San José, Costa Rica, since 1956

Nicaragua: Truly Unique and Original

Last year the government started a new promotional campaign for the country under the slogan “Nicaragua: Unique and Original.”

I have heard many people say they don’t like this campaign. But for those of us who really know this country, we understand that it really is a unique place, with many distinct aspects, especially in the areas of politics, cultural richness and, above all, natural beauty.

Still, some prefer to continue referring to Nicaragua as “The Land of Lakes and Volcanoes” – a slogan I have heard my whole life and which clearly describes our natural richness.

Yet at the same time, that slogan – along with the infamous early 20th Century postal stamp featuring Momotombo Volcano – is thought to have been part of the excuse that the French used to build the canal in Panama and not Nicaragua, despite the geographic advantages of the Rio San Juan and LakeCocibolca.

Today, however, the Pacific zone of Nicaragua, where all the volcanoes and volcanic lagoons are located, undoubtedly represents an excellent tourist attraction for nationals and foreigners alike.

As someone who was born and raised in Masaya, one of my most vivid memories of childhood were my visits to the Masaya Volcano, the Laguna de Apoyo and the lookout at the Masaya Lagoon. Since then, I have had the chance to visit many other lakes and volcanoes in Nicaragua.

But nothing was like my last trip to Cerro Negro Volcano, which has recently become a hot tourist attraction for the unique new adventure sport known as “sandboarding.” Since the first time I heard about sandboarding on Cerro Negro, I thought it would be fun to try it. But I never thought I’d be able to do it, because I’ve never been an athletic person or someone who takes those types of risks.

However, when my friend Kristen recently visited Nicaragua from North Carolina in the United States, she wanted to give it a try and so the decision was made for me.

We went to León and contacted the tour operator Tierra Tour (tel. 2315-4278, 8440-4429, Even though it was a Sunday and their offices were closed, they answered their cell phone number listed on the Internet and arranged everything for us to go on the tour the following morning.

At 8 a.m. the next day, Tierra Tour picked us up at our hotel along with several other tourists – a group of three Dutch travelers, one of whom was a photography apprentice shooting photographs of volcanoes in Central America.

The trip to the base of the volcano was easy – only 30 minutes from downtown León in a Land Cruiser. At the base of the volcano, we paid 100 córdobas ($5) at the entrance to the reserve and gave all our information to the official from the Ministry of Environment and Natural Resources (MARENA), in case of an accident. At around 9 a.m., we began the hike to the top of Cerro Negro, up the rocky side of the volcano. Several times I thought I was going to fall, but thanks to our guide, who knew the best route to take to the top, we continued up safely until we got to the first crater.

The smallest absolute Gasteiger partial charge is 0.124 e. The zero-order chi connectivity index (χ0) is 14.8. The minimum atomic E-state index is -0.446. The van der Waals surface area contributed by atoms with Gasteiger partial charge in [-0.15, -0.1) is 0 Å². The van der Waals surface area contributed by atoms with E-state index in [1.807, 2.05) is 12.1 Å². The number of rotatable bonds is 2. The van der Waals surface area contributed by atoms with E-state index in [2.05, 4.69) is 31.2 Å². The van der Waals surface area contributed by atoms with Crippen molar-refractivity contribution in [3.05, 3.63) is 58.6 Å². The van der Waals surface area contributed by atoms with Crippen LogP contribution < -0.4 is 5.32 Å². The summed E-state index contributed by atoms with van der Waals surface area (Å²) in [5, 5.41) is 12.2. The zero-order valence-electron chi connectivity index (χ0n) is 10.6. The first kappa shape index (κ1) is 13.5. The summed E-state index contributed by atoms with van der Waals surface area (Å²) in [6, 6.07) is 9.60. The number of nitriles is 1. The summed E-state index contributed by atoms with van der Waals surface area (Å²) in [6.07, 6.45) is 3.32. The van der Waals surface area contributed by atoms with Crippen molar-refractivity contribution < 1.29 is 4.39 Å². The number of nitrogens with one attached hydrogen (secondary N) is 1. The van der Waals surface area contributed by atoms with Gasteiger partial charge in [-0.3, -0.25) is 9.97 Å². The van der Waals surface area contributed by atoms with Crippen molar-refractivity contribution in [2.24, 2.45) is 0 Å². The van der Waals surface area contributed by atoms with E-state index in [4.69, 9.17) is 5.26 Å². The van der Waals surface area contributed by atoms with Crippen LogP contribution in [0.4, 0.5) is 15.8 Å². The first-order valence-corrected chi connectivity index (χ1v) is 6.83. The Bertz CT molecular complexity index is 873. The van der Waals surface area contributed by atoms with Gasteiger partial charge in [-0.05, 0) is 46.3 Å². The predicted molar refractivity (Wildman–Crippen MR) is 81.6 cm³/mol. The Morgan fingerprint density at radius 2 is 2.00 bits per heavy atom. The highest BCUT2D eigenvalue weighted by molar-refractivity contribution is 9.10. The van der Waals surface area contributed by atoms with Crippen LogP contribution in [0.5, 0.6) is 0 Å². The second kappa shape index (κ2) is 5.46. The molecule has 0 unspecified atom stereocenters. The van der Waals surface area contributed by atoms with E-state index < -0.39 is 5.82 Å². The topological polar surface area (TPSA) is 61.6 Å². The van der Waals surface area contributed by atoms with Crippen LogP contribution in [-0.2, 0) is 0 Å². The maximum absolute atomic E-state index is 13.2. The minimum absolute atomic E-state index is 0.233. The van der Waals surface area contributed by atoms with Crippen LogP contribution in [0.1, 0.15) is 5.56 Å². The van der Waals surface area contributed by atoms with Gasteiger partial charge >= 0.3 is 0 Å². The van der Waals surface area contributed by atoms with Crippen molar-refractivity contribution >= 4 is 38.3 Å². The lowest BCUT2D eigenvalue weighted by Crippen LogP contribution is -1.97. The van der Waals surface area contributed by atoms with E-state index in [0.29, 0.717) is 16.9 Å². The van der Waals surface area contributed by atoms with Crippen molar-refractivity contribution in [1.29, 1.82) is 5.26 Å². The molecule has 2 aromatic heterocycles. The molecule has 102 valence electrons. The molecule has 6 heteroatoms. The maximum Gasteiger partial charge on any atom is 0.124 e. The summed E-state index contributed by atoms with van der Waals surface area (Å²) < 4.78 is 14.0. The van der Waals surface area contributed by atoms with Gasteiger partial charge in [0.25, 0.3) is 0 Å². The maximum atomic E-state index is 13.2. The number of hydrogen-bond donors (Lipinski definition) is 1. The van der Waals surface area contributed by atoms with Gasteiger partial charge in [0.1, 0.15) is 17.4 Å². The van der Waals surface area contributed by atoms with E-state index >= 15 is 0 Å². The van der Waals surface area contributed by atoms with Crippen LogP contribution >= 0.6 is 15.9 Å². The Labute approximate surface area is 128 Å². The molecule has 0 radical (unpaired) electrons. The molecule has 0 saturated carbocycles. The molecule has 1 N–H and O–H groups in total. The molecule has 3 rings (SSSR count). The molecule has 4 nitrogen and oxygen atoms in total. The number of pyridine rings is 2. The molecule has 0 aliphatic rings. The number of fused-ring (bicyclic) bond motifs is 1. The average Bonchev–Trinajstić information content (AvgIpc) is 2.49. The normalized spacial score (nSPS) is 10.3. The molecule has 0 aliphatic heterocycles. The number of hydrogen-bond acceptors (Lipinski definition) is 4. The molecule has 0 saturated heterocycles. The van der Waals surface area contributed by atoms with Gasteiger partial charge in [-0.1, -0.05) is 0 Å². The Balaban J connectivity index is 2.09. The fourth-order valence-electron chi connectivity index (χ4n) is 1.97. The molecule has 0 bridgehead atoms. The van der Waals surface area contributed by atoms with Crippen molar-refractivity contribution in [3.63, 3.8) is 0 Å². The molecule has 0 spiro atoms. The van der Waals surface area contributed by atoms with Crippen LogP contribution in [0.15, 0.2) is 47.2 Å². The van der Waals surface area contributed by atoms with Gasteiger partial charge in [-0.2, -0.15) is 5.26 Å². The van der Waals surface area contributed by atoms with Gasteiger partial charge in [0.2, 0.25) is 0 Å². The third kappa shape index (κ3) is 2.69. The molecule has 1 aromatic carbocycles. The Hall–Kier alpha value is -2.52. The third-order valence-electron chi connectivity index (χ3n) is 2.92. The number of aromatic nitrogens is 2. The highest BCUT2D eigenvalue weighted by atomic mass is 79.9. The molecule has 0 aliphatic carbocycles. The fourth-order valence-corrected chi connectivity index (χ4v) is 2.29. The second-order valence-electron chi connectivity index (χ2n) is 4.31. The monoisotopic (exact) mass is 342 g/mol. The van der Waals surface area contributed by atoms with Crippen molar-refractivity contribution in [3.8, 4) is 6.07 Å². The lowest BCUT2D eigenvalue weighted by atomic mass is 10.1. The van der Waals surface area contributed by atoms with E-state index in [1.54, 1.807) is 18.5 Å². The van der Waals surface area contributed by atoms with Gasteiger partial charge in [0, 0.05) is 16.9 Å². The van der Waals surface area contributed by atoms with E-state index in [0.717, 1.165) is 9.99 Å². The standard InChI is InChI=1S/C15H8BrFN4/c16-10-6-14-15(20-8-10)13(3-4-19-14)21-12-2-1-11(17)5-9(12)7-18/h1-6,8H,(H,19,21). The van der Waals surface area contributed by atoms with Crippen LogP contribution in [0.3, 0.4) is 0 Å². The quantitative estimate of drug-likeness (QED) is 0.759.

During the hike up the volcano, I went from being the first person in the group to the last in the group. Even though the guide made us stop several times to catch our breaths and drink water, it was tiring carrying the sandboard to the top of the volcano.

Once on the top, we got to walk around the two crater rims and our guide went down into one of the craters to show us a sample of the rocks and materials found inside.

It took us a total of two hours to hike up the volcano, explore the two craters, take photographs and rest for a bit while enjoying the excellent panoramic view of León and the neighboring volcanoes Telica and San Cristóbal.

Then the real adventure began.

Our guide gave us all the safety equipment we needed for our descent: helmet, goggles, knee and elbow pads, and a board originally made for snowboarding.

He explained how we were going to ski down the black sand and gravel slope, and I started to get very nervous (even though after the difficult hike up, I thought going down was going to be the easy part).

Kristen went first, and I followed behind her. The sensation of skiing down the side of the mountain on a sandboard was incredible; I felt the adrenalin coursing through my body and felt invaded by emotion – a mixture of excitement and fear, which led me to fall three times.

Fortunately, our guide showed us how to fall backwards and land in a sitting position to avoid injury from tumbling down the mountain.

Once at the bottom of the hill, I had lots of sand in my shoes and big smile on my face. The experience was fantastic, and showed me that I am capable of doing whatever I put my mind to.

And the adventure of sandboarding Cerro Negro, which is reportedly the only volcano in the world that offers this extreme-sport experience, is further proof that Nicaragua truly is unique and original.


Cecilia Espinoza, originally from Masaya, lives in Granada. She is a social worker who works as a researcher for a United Nations’ Human Development Report.

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